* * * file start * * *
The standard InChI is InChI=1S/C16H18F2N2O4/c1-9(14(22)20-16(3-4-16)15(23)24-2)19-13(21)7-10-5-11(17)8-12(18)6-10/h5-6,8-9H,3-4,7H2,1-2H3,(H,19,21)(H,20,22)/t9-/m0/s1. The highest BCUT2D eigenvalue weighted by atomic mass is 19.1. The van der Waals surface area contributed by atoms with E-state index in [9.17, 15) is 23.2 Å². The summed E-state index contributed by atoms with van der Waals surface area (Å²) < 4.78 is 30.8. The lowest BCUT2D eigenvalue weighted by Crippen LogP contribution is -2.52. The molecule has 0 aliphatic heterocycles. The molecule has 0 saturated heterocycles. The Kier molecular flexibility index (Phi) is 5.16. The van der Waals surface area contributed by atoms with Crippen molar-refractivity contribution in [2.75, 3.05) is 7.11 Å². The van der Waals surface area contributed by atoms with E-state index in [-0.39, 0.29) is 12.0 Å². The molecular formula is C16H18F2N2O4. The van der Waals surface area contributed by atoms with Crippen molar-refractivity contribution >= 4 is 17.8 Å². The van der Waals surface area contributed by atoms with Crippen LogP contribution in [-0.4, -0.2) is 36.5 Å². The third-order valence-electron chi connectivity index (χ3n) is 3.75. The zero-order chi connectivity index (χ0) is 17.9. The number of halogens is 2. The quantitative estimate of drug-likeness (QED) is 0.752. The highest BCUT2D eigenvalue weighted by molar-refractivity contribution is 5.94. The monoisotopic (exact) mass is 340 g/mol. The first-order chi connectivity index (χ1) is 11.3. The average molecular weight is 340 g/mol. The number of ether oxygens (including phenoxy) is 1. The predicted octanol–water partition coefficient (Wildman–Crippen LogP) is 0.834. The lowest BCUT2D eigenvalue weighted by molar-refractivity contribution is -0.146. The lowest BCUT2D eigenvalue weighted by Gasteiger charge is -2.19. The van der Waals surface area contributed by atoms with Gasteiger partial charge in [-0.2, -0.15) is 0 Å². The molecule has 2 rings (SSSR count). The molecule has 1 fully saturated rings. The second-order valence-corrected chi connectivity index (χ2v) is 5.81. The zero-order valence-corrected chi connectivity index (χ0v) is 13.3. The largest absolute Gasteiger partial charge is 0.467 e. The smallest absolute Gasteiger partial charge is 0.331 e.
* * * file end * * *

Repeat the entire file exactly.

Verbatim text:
The standard InChI is InChI=1S/C16H18F2N2O4/c1-9(14(22)20-16(3-4-16)15(23)24-2)19-13(21)7-10-5-11(17)8-12(18)6-10/h5-6,8-9H,3-4,7H2,1-2H3,(H,19,21)(H,20,22)/t9-/m0/s1. The highest BCUT2D eigenvalue weighted by atomic mass is 19.1. The van der Waals surface area contributed by atoms with E-state index in [9.17, 15) is 23.2 Å². The summed E-state index contributed by atoms with van der Waals surface area (Å²) < 4.78 is 30.8. The lowest BCUT2D eigenvalue weighted by Crippen LogP contribution is -2.52. The molecule has 0 aliphatic heterocycles. The molecule has 0 saturated heterocycles. The Kier molecular flexibility index (Phi) is 5.16. The van der Waals surface area contributed by atoms with Crippen molar-refractivity contribution in [2.75, 3.05) is 7.11 Å². The van der Waals surface area contributed by atoms with E-state index in [-0.39, 0.29) is 12.0 Å². The molecular formula is C16H18F2N2O4. The van der Waals surface area contributed by atoms with Crippen molar-refractivity contribution >= 4 is 17.8 Å². The van der Waals surface area contributed by atoms with Crippen LogP contribution in [-0.4, -0.2) is 36.5 Å². The third-order valence-electron chi connectivity index (χ3n) is 3.75. The zero-order chi connectivity index (χ0) is 17.9. The number of halogens is 2. The quantitative estimate of drug-likeness (QED) is 0.752. The highest BCUT2D eigenvalue weighted by molar-refractivity contribution is 5.94. The monoisotopic (exact) mass is 340 g/mol. The first-order chi connectivity index (χ1) is 11.3. The average molecular weight is 340 g/mol. The number of ether oxygens (including phenoxy) is 1. The predicted octanol–water partition coefficient (Wildman–Crippen LogP) is 0.834. The lowest BCUT2D eigenvalue weighted by molar-refractivity contribution is -0.146. The lowest BCUT2D eigenvalue weighted by Gasteiger charge is -2.19. The van der Waals surface area contributed by atoms with Gasteiger partial charge in [-0.2, -0.15) is 0 Å². The molecule has 2 rings (SSSR count). The molecule has 1 fully saturated rings. The second-order valence-corrected chi connectivity index (χ2v) is 5.81. The zero-order valence-corrected chi connectivity index (χ0v) is 13.3. The largest absolute Gasteiger partial charge is 0.467 e. The smallest absolute Gasteiger partial charge is 0.331 e.